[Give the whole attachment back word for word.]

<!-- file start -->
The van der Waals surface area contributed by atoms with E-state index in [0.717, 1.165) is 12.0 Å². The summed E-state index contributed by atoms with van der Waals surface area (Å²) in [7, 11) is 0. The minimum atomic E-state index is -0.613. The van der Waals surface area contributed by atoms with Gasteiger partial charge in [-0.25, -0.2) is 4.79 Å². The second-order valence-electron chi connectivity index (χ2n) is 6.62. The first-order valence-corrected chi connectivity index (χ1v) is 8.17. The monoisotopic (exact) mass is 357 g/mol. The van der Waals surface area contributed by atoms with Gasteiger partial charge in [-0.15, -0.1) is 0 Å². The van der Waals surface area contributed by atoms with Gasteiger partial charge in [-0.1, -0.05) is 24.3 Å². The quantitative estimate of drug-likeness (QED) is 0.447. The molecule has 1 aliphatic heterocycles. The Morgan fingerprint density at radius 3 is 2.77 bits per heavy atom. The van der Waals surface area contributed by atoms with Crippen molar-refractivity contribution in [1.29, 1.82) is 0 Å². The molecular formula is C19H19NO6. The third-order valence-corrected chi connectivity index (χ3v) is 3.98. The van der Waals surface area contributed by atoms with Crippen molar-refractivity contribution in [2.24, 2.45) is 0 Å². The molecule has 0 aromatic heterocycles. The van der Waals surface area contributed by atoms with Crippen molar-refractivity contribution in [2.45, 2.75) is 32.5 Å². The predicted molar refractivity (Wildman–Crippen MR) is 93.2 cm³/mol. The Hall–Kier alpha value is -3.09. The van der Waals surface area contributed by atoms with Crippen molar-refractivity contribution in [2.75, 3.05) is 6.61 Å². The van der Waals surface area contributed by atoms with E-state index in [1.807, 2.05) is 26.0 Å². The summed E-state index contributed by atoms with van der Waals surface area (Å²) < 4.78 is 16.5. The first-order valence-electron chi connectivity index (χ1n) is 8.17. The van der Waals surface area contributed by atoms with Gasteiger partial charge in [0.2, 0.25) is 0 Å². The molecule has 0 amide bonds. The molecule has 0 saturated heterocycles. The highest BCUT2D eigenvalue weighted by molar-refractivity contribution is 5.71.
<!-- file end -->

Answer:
The van der Waals surface area contributed by atoms with E-state index in [0.717, 1.165) is 12.0 Å². The summed E-state index contributed by atoms with van der Waals surface area (Å²) in [7, 11) is 0. The minimum atomic E-state index is -0.613. The van der Waals surface area contributed by atoms with Gasteiger partial charge in [-0.25, -0.2) is 4.79 Å². The second-order valence-electron chi connectivity index (χ2n) is 6.62. The first-order valence-corrected chi connectivity index (χ1v) is 8.17. The monoisotopic (exact) mass is 357 g/mol. The van der Waals surface area contributed by atoms with Gasteiger partial charge in [-0.15, -0.1) is 0 Å². The van der Waals surface area contributed by atoms with Gasteiger partial charge in [-0.1, -0.05) is 24.3 Å². The quantitative estimate of drug-likeness (QED) is 0.447. The molecule has 1 aliphatic heterocycles. The Morgan fingerprint density at radius 3 is 2.77 bits per heavy atom. The van der Waals surface area contributed by atoms with Crippen molar-refractivity contribution in [1.29, 1.82) is 0 Å². The molecular formula is C19H19NO6. The third-order valence-corrected chi connectivity index (χ3v) is 3.98. The van der Waals surface area contributed by atoms with Crippen molar-refractivity contribution in [2.24, 2.45) is 0 Å². The molecule has 0 aromatic heterocycles. The van der Waals surface area contributed by atoms with Crippen molar-refractivity contribution in [2.45, 2.75) is 32.5 Å². The predicted molar refractivity (Wildman–Crippen MR) is 93.2 cm³/mol. The Hall–Kier alpha value is -3.09. The van der Waals surface area contributed by atoms with Crippen molar-refractivity contribution in [2.75, 3.05) is 6.61 Å². The van der Waals surface area contributed by atoms with E-state index in [1.807, 2.05) is 26.0 Å². The summed E-state index contributed by atoms with van der Waals surface area (Å²) < 4.78 is 16.5. The first-order valence-electron chi connectivity index (χ1n) is 8.17. The van der Waals surface area contributed by atoms with Gasteiger partial charge in [0.2, 0.25) is 0 Å². The molecule has 0 amide bonds. The molecule has 0 saturated heterocycles. The highest BCUT2D eigenvalue weighted by molar-refractivity contribution is 5.71.